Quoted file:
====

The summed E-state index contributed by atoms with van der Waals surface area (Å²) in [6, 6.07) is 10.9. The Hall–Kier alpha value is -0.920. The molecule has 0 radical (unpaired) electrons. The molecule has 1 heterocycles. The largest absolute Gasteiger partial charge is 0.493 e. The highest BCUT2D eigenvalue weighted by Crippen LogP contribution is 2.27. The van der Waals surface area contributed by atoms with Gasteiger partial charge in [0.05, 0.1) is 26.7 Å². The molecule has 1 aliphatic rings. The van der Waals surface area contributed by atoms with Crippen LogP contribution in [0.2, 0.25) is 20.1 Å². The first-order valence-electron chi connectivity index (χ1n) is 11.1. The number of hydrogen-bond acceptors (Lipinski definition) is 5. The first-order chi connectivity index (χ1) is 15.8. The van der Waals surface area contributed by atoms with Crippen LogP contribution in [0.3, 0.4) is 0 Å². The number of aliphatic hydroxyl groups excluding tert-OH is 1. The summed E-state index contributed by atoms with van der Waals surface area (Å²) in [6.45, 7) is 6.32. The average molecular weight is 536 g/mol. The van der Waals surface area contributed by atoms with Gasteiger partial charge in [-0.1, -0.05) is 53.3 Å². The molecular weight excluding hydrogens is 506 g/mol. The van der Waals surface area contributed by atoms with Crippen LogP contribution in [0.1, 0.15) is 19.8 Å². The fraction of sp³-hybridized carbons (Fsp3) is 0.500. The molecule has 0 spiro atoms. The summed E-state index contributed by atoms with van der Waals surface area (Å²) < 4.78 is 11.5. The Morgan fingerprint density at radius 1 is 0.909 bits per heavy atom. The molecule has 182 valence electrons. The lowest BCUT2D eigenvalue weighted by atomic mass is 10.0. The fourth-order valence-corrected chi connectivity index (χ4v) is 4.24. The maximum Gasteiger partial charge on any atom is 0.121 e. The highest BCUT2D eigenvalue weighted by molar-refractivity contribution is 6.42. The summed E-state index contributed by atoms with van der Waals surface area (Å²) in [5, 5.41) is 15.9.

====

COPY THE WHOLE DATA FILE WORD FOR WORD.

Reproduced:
The summed E-state index contributed by atoms with van der Waals surface area (Å²) in [6, 6.07) is 10.9. The Hall–Kier alpha value is -0.920. The molecule has 0 radical (unpaired) electrons. The molecule has 1 heterocycles. The largest absolute Gasteiger partial charge is 0.493 e. The highest BCUT2D eigenvalue weighted by Crippen LogP contribution is 2.27. The van der Waals surface area contributed by atoms with Gasteiger partial charge in [0.05, 0.1) is 26.7 Å². The molecule has 1 aliphatic rings. The van der Waals surface area contributed by atoms with Crippen LogP contribution in [0.2, 0.25) is 20.1 Å². The first-order valence-electron chi connectivity index (χ1n) is 11.1. The number of hydrogen-bond acceptors (Lipinski definition) is 5. The first-order chi connectivity index (χ1) is 15.8. The van der Waals surface area contributed by atoms with Crippen LogP contribution in [0.3, 0.4) is 0 Å². The number of aliphatic hydroxyl groups excluding tert-OH is 1. The summed E-state index contributed by atoms with van der Waals surface area (Å²) in [6.45, 7) is 6.32. The average molecular weight is 536 g/mol. The van der Waals surface area contributed by atoms with Gasteiger partial charge in [-0.1, -0.05) is 53.3 Å². The molecular weight excluding hydrogens is 506 g/mol. The van der Waals surface area contributed by atoms with Crippen LogP contribution in [0.1, 0.15) is 19.8 Å². The fraction of sp³-hybridized carbons (Fsp3) is 0.500. The molecule has 0 spiro atoms. The summed E-state index contributed by atoms with van der Waals surface area (Å²) < 4.78 is 11.5. The Morgan fingerprint density at radius 1 is 0.909 bits per heavy atom. The molecule has 182 valence electrons. The lowest BCUT2D eigenvalue weighted by atomic mass is 10.0. The fourth-order valence-corrected chi connectivity index (χ4v) is 4.24. The maximum Gasteiger partial charge on any atom is 0.121 e. The highest BCUT2D eigenvalue weighted by molar-refractivity contribution is 6.42. The summed E-state index contributed by atoms with van der Waals surface area (Å²) in [5, 5.41) is 15.9.